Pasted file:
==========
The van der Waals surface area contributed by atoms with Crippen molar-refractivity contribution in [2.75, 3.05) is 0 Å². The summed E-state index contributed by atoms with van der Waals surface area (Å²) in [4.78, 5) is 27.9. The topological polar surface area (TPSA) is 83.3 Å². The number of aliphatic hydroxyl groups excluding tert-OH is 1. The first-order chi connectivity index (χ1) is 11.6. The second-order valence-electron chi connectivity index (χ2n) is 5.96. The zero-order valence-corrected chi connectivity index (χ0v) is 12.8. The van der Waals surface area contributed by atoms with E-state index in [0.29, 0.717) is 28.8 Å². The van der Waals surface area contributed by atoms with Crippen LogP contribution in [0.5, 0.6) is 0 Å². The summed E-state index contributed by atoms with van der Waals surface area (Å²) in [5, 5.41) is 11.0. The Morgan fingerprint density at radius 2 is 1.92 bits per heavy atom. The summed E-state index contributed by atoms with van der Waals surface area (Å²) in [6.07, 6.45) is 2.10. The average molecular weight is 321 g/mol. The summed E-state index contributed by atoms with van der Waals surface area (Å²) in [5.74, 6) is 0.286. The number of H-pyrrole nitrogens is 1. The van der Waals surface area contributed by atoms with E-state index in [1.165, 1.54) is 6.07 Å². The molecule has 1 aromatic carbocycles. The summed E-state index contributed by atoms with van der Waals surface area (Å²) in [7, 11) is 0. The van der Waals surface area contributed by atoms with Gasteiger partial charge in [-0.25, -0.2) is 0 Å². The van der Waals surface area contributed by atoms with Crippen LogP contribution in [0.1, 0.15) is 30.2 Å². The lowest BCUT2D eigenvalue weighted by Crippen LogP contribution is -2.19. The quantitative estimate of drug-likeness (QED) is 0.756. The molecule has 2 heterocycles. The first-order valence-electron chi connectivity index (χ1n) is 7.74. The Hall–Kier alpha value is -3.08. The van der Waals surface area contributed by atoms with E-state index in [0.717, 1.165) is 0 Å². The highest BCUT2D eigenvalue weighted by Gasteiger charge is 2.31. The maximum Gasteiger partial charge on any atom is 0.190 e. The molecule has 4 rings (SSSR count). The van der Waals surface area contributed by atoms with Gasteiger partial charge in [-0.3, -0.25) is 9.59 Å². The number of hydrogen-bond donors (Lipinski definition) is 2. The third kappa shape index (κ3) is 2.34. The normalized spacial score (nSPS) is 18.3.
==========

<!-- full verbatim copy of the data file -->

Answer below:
The van der Waals surface area contributed by atoms with Crippen molar-refractivity contribution in [2.75, 3.05) is 0 Å². The summed E-state index contributed by atoms with van der Waals surface area (Å²) in [4.78, 5) is 27.9. The topological polar surface area (TPSA) is 83.3 Å². The number of aliphatic hydroxyl groups excluding tert-OH is 1. The first-order chi connectivity index (χ1) is 11.6. The second-order valence-electron chi connectivity index (χ2n) is 5.96. The zero-order valence-corrected chi connectivity index (χ0v) is 12.8. The van der Waals surface area contributed by atoms with E-state index in [0.29, 0.717) is 28.8 Å². The van der Waals surface area contributed by atoms with Crippen LogP contribution in [0.5, 0.6) is 0 Å². The summed E-state index contributed by atoms with van der Waals surface area (Å²) in [5, 5.41) is 11.0. The Morgan fingerprint density at radius 2 is 1.92 bits per heavy atom. The summed E-state index contributed by atoms with van der Waals surface area (Å²) in [6.07, 6.45) is 2.10. The average molecular weight is 321 g/mol. The summed E-state index contributed by atoms with van der Waals surface area (Å²) in [5.74, 6) is 0.286. The number of H-pyrrole nitrogens is 1. The van der Waals surface area contributed by atoms with E-state index in [1.165, 1.54) is 6.07 Å². The molecule has 1 aromatic carbocycles. The summed E-state index contributed by atoms with van der Waals surface area (Å²) in [7, 11) is 0. The van der Waals surface area contributed by atoms with Gasteiger partial charge in [-0.25, -0.2) is 0 Å². The van der Waals surface area contributed by atoms with Crippen LogP contribution in [0.1, 0.15) is 30.2 Å². The lowest BCUT2D eigenvalue weighted by Crippen LogP contribution is -2.19. The quantitative estimate of drug-likeness (QED) is 0.756. The molecule has 2 heterocycles. The first-order valence-electron chi connectivity index (χ1n) is 7.74. The Hall–Kier alpha value is -3.08. The van der Waals surface area contributed by atoms with E-state index in [0.717, 1.165) is 0 Å². The highest BCUT2D eigenvalue weighted by Gasteiger charge is 2.31. The maximum Gasteiger partial charge on any atom is 0.190 e. The molecule has 4 rings (SSSR count). The van der Waals surface area contributed by atoms with Gasteiger partial charge in [-0.3, -0.25) is 9.59 Å². The number of hydrogen-bond donors (Lipinski definition) is 2. The third kappa shape index (κ3) is 2.34. The normalized spacial score (nSPS) is 18.3.